Actions taken to slow the novel coronavirus have serious privacy implications which are starting to come to light. These negative outcomes were predictable, but most of us didn’t see them coming, proving that when considering policies affecting personal privacy, we must extend our imaginations into the edge cases – bad things that can possibly happen when personal information is gathered on a large scale.
Privacy advocates tell a horrific story to support their position.
In the first third of the last century government in the Netherlands built an impressive welfare state. The detailed files on every family kept by the Dutch assisted the government in supporting and protecting its people. For example, tracking every citizen’s religion allowed the authorities to provide an appropriate burial for someone who died without family left behind.
Of course, when the Nazis rolled into the Lowlands in May of 1940, they used those records for opposite reasons – to hunt down and kill Jewish and Roma people. Viscerally driving home the point that once data has been collected, even for the best reasons, it is not inconceivable that the data is used for unsavory or even terrifying reasons.
We are not a very imaginative people. We nearly always see policy decisions in the light of current facts and we understandably don’t extend our thoughts much further than the likely outcome of events. Expecting and analyzing risks a couple of standard deviations outside the probably outcomes is usually wasted effort. It is also a professional trait and hazard of being a lawyer. We are asked by clients to consider even the more outlandish risks and guard against them in contracts, policies and disclaimers.
So privacy lawyers shouldn’t be surprised that COVID-19 contact tracing is demonstrating some negative effects where it unmasks people’s private activities and leads to backlash. For example, when a fresh cluster of novel coronavirus was linked to Seoul’s Itaewon district, South Korean media reported that the outbreak was tied to gay clubs. According to CNN, “Multiple reports also specified the age, district, type and location of work of the coronavirus patient believed to be at the center of the cluster. While the patient’s age and district were posted by the city, details about the individual’s work information were attributed in local media to unnamed officials.”
The same CNN report also noted that “Homophobia is still rife in South Korea and the country is less accepting of same-sex couples when compared to nearby democracies like Japan and Taiwan.” In South Korea, homosexuality is illegal in the military, where nearly all men must serve, and same-sex marriage is not a legal option. So blaming gay nightclubs for spreading COVID-19 encourages discrimination and identifying an individual as both gay and responsible for spreading the virus inflames parts of the population against that person and the stigmatized group allegedly involved.
The South Korean government issued a warning against leaking personal information of coronavirus patients. A health ministry official stated that spreading baseless rumors or publicizing personal data could be punished as a criminal offense.
In India, the government has issued a contact tracing application downloaded by more than 100 million smartphone users (out of 450 million Indian smartphones) and made use of the app mandatory for train travelers and people working in certain kinds of offices. The app is said to collect a broad range of information including Bluetooth connections and GPS data. The app works in tandem with India’s biometric identification system, which is nearly mandatory for Indian residents.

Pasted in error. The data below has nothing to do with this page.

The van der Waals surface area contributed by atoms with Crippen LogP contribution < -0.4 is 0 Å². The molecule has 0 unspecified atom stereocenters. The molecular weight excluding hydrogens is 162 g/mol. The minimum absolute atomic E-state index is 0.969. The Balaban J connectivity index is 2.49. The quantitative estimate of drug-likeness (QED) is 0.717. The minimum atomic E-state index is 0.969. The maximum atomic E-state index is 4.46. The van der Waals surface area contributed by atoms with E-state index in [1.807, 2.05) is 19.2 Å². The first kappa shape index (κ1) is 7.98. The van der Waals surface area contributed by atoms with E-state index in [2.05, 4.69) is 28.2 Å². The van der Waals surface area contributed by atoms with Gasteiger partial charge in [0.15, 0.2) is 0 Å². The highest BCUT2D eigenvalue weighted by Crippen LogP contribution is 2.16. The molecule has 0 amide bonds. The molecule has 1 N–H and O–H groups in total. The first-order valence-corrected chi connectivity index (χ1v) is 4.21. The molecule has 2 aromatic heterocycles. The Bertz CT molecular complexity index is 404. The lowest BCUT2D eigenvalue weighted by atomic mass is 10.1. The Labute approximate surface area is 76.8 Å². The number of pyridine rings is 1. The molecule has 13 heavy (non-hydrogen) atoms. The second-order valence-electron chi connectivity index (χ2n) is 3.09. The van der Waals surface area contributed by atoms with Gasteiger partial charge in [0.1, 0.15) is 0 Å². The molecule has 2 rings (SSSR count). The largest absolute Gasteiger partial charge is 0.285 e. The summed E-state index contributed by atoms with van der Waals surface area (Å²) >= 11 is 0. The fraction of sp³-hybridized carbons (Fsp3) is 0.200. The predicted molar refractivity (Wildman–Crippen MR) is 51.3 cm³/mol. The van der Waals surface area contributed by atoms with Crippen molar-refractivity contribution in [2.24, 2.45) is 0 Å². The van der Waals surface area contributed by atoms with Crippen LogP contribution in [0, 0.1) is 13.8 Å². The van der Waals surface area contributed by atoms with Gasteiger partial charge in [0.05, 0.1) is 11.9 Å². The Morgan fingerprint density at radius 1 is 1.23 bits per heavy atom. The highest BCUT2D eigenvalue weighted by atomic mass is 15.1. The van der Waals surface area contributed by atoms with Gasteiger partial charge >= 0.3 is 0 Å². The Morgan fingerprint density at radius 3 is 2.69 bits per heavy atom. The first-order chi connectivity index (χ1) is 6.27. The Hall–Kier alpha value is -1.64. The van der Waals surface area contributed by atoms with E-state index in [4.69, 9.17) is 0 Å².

Some worry about the security of hoarding all this information linked to tens of millions of individuals in one place. The system has already been hacked and exposed by a white hat hacker. However, other have imagination to worry about what the current Indian government might do with it.
While in Europe and other regions, data localization is anonymized as much as possible, India has not done this. CBS News reports that Indian opposition leader Rahul Gandhi called the app “a sophisticated surveillance system, outsourced to a pvt [private] operator, with no institutional oversight.” The country has no data protection law that would apply to the information collected by this government app.
So no legal control on government that has a plan to roll out a National Register of Citizens with new citizenship law that singles out the 182 million Muslins in India. After recent deadly sectarian clashes in New Delhi some believe these attacks could mark the beginning of a larger pogrom in the country. Others call out Islamophobia of the Indian press spurred by the pandemic.
Stigmatized ethnic minorities should be concerned when the government using them as scapegoats now tracks people’s every movement. For many years the lack of government tracking programs and the existence of generally permissive societies throughout the Western democracies made it difficult to think that individual people could be threatened by their own government tracking their movements. Things have changed.
The COVID crisis has accelerated and normalized many governments’ tracking of their residents. As to the other side of the equation, do we know anyone who might use government databases to scapegoat disfavored minorities like Muslims, immigrants and people identifying as LGBT? I think so.
It doesn’t take much imagination to see where this can go.
 See, for example, Etzioni and Rice, Privacy in the Cyber Age: Policy and Practice, page 115; Issues in News and Reporting: Selections from CQ Researcher.